4. Learning Disorder not Otherwise Specified. This category is for disorders in learning that do not meet for any Specific Learning Disorder. It might include problems in all three areas such as reading, mathematics and written expression that together significantly interference with academic work even though performance on tests measuring each individual skill is not substantially below that expected given the person's chronological age, measured intelligence, and age-appropriate education.
MOTOR SKILLS DISORDER
Development Coordination Disorder. This is marked impairment in the development of motor coordination. The diagnosis is made only if this impairment siginificantly interferes with academic achievement or activities in daily living. The diagnosis is made if the coordination difficulties are not due to a general medical condition as in cerebral palsy, hemiplegia, or muscular dystrophy, and the criteria are not met for Pervasive Development Disorder. If Mental Retardation is present, the motor difficulties are in excess of those usually associated with it. For example, younger children may display clumsiness, and delays in achieving developmental motor milestone such as walking, crawling, sitting,tying shoe-laces, buttoning shirts, and zipping pants. Older children may display difficulties with the motor aspects of assembling puzzles, building models, playing ball, printing or handwritting.
1. Expressive Language Disorder: This is an impairment in expressive language development. It is demonstrated by scores on standardized individually administered measures of expressive language development substantially below those obtained from standardized measures of both nonverbal intellectual capacity and receptive language development. The difficulties may occur in communication involving both verbal language and sign language. The language difficulties interfere with academic, occupational achievement or with social communication.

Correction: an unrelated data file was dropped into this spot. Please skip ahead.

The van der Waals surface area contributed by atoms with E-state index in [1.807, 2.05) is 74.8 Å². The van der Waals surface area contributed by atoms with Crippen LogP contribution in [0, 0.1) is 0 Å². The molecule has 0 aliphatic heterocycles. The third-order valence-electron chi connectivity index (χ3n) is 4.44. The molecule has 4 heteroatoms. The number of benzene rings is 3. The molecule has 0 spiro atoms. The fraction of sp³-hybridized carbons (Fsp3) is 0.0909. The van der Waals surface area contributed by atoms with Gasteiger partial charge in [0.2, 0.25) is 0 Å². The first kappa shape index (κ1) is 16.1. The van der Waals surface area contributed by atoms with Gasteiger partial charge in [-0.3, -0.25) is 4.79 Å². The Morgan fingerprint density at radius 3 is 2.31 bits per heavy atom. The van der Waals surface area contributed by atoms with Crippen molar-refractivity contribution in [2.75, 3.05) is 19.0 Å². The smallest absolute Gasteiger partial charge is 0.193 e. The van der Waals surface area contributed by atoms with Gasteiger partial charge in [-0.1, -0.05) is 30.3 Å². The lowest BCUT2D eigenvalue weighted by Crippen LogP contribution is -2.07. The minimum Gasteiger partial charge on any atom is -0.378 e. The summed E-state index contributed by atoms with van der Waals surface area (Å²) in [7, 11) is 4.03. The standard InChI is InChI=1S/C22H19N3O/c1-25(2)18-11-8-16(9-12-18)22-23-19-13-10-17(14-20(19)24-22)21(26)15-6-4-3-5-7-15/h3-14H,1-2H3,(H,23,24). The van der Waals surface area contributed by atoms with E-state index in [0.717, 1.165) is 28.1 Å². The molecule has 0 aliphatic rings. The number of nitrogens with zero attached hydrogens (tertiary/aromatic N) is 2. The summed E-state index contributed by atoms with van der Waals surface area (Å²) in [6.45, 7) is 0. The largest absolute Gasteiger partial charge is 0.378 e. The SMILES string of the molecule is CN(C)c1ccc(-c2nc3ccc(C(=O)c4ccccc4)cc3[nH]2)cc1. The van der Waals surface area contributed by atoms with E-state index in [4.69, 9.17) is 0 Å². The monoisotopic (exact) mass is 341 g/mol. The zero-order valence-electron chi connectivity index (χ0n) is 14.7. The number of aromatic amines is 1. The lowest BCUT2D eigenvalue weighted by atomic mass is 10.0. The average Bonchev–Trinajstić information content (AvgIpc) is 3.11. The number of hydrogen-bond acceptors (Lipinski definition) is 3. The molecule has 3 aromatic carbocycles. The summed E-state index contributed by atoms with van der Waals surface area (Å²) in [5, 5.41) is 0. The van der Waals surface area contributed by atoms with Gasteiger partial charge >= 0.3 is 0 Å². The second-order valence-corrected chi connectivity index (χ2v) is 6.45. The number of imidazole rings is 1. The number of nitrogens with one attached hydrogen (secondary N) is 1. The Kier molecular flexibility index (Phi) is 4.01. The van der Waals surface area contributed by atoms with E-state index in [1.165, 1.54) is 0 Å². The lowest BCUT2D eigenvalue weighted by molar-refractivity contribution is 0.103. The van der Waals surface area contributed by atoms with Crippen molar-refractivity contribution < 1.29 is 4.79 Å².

2. Mixed Receptive Expressive Language Disorder. The essential feature is an impairment in both receptive and expressive language development as shown by scores on standardized individually administered measures of both receptive and expressive language development, substantially below those obtained from standardized measures of nonverbal intellectual capacity. An individual with this disorder has the difficulties such as markedly limited vocabulary, errors in tense, difficulty recalling words or producing sentences, general difficulty expressing ideas, difficulty in understanding words and sentences.
3. Phonological Disorder (formerly Developmental Articulation Disorder). The essential feature is failure to expected speech sounds that are appropriate for the individual's age and dialect. The difficulties in speech sound production interfere with academic or occupational achievement or with social communication. The most frequently misarticulated sounds are l, r, s, z, th and ch. Lisping or misarticulation of sibilants is common. Phonological Disorder involve errors of selection and ordering of sounds within syllables as in aks for asks.
4. Stuttering. The essential diagnostic feature of stuttering is disturbance in the normal fluency and time pattering of speech that is characterized by frequent repetitions or prolongation's of sounds or syllables.
5. Communication Disorder Not Otherwise Specified. This category is for disorders in communication that do not meet for any specific Communication Disorder, for example, a voice disorder such as an abnormality of vocal pitch, loudness, quality, tone or resonance.